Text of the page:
Getting a divorce in Virginia doesn’t necessarily have to be a costly process for couples parting ways. There are many factors that will ultimately determine the financial implications of a split, some of which are unavoidable. Even so, there are certain mistakes that could make ending a marriage a bit more costly than anticipated.
Over-sharing on social media while the divorce process is still going on, for example, may give the other spouse’s attorney some unintended ammo. This might involve one party claiming they can’t afford alimony payments while bragging about a recent vacation or major purpose. Not initially gathering info on such things as account numbers and balances, Social Security statements, and receipts for home improvements and other joint expenses is another possible misstep, especially since such documents may be difficult to obtain months or years later.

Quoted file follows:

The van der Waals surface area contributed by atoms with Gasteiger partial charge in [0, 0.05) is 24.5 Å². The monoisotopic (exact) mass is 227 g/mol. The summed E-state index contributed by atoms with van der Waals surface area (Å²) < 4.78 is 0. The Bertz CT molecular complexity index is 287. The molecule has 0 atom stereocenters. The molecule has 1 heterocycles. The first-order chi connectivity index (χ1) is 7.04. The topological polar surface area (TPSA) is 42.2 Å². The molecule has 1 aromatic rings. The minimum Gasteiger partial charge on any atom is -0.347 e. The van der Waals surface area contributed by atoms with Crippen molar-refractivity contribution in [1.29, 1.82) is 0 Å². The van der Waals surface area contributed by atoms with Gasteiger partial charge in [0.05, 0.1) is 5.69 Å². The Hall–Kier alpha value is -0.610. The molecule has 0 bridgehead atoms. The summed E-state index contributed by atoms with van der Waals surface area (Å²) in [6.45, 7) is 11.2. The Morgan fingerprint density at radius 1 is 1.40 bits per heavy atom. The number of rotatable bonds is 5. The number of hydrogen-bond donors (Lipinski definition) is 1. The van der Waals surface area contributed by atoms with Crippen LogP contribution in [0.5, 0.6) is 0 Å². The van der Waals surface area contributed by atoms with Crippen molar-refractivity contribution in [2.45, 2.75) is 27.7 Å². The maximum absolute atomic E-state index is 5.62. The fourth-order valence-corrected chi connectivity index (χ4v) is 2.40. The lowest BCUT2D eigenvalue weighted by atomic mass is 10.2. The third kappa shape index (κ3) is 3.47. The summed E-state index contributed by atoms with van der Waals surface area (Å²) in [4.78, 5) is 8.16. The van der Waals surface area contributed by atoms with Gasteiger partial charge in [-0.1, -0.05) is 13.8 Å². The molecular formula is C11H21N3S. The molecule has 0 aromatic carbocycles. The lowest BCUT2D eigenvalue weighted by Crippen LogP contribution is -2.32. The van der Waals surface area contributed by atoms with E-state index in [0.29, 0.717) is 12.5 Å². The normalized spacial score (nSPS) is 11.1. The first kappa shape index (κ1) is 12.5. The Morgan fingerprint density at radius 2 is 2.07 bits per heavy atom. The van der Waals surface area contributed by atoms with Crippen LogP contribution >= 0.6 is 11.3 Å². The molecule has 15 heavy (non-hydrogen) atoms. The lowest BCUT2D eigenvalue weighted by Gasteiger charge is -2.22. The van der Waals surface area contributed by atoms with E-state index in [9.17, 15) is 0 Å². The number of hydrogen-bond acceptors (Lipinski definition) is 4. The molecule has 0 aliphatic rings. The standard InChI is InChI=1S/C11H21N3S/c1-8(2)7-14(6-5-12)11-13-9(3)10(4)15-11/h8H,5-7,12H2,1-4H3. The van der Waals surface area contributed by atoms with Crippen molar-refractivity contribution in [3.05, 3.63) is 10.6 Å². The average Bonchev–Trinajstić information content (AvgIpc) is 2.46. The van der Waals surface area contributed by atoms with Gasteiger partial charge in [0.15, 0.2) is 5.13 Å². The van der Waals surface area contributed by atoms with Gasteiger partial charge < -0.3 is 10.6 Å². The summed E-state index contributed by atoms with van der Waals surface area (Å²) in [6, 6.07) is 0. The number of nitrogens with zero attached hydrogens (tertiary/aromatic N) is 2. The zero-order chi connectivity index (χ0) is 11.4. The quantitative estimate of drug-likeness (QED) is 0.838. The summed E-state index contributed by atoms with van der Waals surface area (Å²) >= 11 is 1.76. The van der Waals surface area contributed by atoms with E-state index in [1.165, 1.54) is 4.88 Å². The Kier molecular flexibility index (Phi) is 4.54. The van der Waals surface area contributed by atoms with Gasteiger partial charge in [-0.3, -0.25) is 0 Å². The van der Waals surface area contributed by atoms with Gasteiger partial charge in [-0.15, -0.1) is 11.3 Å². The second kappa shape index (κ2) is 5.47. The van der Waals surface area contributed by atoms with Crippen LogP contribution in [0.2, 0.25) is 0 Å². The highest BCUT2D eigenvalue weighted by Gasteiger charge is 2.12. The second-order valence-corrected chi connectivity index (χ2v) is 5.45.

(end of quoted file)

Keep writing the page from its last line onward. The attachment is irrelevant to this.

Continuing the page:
Ignoring tax consequences can be equally problematic for adults transiting back to a single life, as can not paying attention to the after-tax value of assets. For instance, a Roth IRA is worth more than a traditional IRA of the same value since Roth withdrawals aren’t taxed in retirement. Also, a newly single homeowner can only exclude half as much of the profits for tax purposes as a married couple can should they decide to sale the marital home. Leaving joint credit accounts open may present some surprises for former spouses since they can still be held liable for debt because creditors aren’t legally bound by divorce agreements.
Assuming a divorce will involve a court battle can be another potentially costly mistake for couples untying the knot. In some instances, a lawyer may be able to reach an agreement with mediation or similar negotiation efforts. Such arrangements are usually dependent on soon-to-be-ex spouses being able to remain civil and open enough to avoid a major dispute over property division and other issues. If couples dig their heels in, however, repeatedly having to turn to the court can become costly and time-consuming. Not every split will be an amicable one. But it can be helpful if separating spouses realize when it’s best to accept a fair settlement.